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Abstract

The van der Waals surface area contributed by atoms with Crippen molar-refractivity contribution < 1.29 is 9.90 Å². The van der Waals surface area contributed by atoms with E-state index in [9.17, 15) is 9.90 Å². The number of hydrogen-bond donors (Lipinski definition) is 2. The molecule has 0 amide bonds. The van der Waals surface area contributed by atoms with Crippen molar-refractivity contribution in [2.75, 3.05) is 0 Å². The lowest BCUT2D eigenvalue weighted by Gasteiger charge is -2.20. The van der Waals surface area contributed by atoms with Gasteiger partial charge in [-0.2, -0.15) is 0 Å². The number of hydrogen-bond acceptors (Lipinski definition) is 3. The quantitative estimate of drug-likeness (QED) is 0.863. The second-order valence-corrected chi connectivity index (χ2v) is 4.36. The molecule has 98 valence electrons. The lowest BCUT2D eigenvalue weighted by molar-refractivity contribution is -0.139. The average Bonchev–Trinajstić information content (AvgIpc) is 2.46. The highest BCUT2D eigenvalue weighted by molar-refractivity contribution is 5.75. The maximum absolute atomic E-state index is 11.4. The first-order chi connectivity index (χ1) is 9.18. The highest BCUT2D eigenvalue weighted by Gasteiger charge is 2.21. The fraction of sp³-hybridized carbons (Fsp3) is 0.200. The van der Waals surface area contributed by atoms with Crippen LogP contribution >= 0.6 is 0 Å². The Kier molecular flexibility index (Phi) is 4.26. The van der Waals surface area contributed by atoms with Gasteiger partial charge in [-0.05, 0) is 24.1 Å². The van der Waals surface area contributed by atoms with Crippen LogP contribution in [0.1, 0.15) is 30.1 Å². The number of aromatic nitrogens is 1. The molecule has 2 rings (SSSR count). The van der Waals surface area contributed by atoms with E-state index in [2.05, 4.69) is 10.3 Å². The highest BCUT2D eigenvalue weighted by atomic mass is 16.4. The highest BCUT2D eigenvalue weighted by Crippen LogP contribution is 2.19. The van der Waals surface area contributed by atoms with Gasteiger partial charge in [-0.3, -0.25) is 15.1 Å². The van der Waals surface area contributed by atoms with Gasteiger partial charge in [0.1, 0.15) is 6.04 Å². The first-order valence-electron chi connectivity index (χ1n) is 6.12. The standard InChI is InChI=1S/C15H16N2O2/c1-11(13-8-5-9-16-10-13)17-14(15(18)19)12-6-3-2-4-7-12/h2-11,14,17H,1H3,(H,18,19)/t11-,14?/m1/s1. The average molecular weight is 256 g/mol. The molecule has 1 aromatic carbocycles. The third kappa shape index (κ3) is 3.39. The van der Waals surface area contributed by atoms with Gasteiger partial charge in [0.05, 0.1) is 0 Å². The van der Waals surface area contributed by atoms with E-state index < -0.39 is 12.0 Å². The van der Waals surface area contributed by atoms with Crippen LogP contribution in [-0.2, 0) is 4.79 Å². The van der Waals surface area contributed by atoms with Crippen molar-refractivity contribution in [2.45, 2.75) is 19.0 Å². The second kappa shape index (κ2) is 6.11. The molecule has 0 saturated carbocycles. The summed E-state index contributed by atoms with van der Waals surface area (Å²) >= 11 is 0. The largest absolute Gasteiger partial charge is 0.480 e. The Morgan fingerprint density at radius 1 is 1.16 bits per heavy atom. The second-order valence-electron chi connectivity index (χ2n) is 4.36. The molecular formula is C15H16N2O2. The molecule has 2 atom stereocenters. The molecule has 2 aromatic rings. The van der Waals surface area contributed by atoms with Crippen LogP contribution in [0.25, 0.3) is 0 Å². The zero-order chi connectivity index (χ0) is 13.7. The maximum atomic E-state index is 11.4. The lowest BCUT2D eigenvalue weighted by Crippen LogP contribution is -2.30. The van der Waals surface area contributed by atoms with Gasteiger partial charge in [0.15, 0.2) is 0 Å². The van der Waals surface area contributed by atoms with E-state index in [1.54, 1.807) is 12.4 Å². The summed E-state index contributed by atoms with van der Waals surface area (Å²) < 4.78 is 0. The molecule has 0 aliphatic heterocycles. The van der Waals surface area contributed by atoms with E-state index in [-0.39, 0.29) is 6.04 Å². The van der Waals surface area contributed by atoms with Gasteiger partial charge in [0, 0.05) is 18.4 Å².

Although it has been shown that the poor are more responsive to food price changes than other people, they still may face higher food prices. Evidence from Zaire shows that there exists a movement within the month in food prices corresponding to changes in food supply and food demand. This movement is caused by increased income and demand at the end ofthe month due to a fixed pay date. This movement is especially harmful for the poor, who buy in small quantities. Using a Benthamite social welfare junction, it is shown that rescheduling the payday for different sectors or splitting up payments in smaller amounts will result in higher social welfare.

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